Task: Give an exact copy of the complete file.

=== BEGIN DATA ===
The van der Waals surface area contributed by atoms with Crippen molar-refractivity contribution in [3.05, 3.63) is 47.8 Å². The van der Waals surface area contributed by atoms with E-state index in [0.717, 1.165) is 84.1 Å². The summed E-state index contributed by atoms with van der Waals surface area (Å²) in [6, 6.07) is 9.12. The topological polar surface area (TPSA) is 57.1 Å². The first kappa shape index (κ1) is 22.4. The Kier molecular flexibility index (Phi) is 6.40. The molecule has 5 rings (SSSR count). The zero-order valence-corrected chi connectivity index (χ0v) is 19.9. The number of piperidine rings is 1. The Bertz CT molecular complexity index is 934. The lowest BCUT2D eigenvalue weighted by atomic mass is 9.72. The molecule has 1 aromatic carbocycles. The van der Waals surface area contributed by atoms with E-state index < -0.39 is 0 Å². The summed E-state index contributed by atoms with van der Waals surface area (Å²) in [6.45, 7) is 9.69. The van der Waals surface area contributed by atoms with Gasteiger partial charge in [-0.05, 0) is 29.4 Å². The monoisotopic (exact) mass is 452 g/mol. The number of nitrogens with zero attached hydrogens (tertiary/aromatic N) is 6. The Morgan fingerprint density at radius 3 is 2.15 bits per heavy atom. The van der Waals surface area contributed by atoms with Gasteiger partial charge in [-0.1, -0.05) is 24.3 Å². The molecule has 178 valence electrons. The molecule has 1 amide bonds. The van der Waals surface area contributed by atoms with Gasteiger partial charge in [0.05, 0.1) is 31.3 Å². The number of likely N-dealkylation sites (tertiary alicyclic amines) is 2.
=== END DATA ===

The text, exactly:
The van der Waals surface area contributed by atoms with Crippen molar-refractivity contribution in [3.05, 3.63) is 47.8 Å². The van der Waals surface area contributed by atoms with E-state index in [0.717, 1.165) is 84.1 Å². The summed E-state index contributed by atoms with van der Waals surface area (Å²) in [6, 6.07) is 9.12. The topological polar surface area (TPSA) is 57.1 Å². The first kappa shape index (κ1) is 22.4. The Kier molecular flexibility index (Phi) is 6.40. The molecule has 5 rings (SSSR count). The zero-order valence-corrected chi connectivity index (χ0v) is 19.9. The number of piperidine rings is 1. The Bertz CT molecular complexity index is 934. The lowest BCUT2D eigenvalue weighted by atomic mass is 9.72. The molecule has 1 aromatic carbocycles. The van der Waals surface area contributed by atoms with E-state index < -0.39 is 0 Å². The summed E-state index contributed by atoms with van der Waals surface area (Å²) in [6.45, 7) is 9.69. The van der Waals surface area contributed by atoms with Gasteiger partial charge in [-0.05, 0) is 29.4 Å². The monoisotopic (exact) mass is 452 g/mol. The number of nitrogens with zero attached hydrogens (tertiary/aromatic N) is 6. The Morgan fingerprint density at radius 3 is 2.15 bits per heavy atom. The van der Waals surface area contributed by atoms with Gasteiger partial charge in [-0.1, -0.05) is 24.3 Å². The molecule has 178 valence electrons. The molecule has 1 amide bonds. The van der Waals surface area contributed by atoms with Gasteiger partial charge in [0.05, 0.1) is 31.3 Å². The number of likely N-dealkylation sites (tertiary alicyclic amines) is 2.